Across the street from here is an Elder tree. This tree got that name for a reason! And the berries and flowers have many effects, but most well-known for its anti-viral and diaphoretic effects, helping with colds and fevers.
In someone’s garden there’s Rose. A mild astringent but also probably the best heart-opening plant out there on an emotional/spiritual level. (I had some crazy experiences working with wild rose one time, but that’s another story…)
Right next to it is Chamomile, another multifaceted plant. A good bitter carminative to help with digestion, also a relaxant nervine and more. It also happens to have chrysin an aromatase inhibiting enzyme.
And then some more berries, this time Raspberries. Once again people eat the berries, but here they don’t know about the leaf, which is regarded as one of the best gentle women’s tonics there is.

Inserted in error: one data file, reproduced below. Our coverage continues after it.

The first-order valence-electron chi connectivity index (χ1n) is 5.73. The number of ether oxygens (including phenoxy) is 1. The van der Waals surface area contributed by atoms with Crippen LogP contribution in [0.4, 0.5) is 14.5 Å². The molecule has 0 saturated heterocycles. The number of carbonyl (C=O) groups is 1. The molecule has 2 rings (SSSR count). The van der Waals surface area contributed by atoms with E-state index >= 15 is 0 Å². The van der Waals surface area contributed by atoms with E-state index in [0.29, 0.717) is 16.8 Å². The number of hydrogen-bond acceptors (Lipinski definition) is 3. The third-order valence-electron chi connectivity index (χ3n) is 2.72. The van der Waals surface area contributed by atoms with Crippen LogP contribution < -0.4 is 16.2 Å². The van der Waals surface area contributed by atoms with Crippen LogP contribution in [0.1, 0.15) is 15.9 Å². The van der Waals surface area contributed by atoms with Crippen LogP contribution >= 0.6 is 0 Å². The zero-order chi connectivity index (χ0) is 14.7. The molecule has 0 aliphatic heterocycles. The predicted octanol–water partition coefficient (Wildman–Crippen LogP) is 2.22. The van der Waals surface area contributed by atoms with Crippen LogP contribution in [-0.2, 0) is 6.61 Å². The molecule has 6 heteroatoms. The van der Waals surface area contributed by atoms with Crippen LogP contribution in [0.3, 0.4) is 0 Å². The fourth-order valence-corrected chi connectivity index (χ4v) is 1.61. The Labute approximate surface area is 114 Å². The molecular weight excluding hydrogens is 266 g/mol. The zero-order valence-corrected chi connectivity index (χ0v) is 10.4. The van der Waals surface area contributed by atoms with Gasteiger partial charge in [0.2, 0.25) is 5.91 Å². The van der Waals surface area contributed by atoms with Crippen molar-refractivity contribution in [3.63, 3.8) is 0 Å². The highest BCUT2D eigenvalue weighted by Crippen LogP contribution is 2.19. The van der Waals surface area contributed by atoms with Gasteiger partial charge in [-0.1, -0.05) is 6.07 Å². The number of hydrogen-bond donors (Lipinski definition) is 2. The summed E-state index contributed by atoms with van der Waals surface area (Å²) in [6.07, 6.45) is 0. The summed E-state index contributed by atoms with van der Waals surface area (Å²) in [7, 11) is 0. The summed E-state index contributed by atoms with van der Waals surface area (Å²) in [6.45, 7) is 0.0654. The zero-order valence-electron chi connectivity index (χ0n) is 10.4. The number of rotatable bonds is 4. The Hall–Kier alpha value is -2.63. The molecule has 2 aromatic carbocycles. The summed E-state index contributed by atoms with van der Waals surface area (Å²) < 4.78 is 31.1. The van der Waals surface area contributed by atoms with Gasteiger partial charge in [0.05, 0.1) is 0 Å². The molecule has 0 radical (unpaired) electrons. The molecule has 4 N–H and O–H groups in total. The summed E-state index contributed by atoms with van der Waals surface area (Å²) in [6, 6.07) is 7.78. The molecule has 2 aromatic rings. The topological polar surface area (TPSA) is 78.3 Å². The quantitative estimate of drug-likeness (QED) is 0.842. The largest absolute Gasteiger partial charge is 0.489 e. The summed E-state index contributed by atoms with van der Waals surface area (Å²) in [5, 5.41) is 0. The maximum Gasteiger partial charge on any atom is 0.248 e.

And that’s all before I get to the actual forest!
Plus I’m sure I’m skipping over a few that I’m not aware of. Add to that the fact that I only touched upon the myriad of benefits each of these plants brings.
That brings me to my quote:
“Herbs, Herbs, Everywhere but Not a Thought to Think”
Because herbalism is not taught…in fact it is denigrated because it is not Western medicine and thus couldn’t possibly be useful (that was sarcastic if you didn’t know)…how are we to know about these amazing things that surround us?
It’s certainly not taught at all in our 12 years of perfunctory schooling.
We literally don’t have a thought to think about any of these things.
Yes, I live a bit closer to nature than many of you reading this, the city-dwellers.
But the more I learn, the more I notice.
Like the fields of Yarrow (what an amazing polycrest herb!) that seem to be everywhere. In fact, I was just in New York and noticed yarrow growing in the small bits of nature available right there in Queens.
Human civilization’s goal is seemingly to move us away from nature…seeming to forget that we are natural beings.
Unless Ray Kurzweil achieves his dream this is a FACT.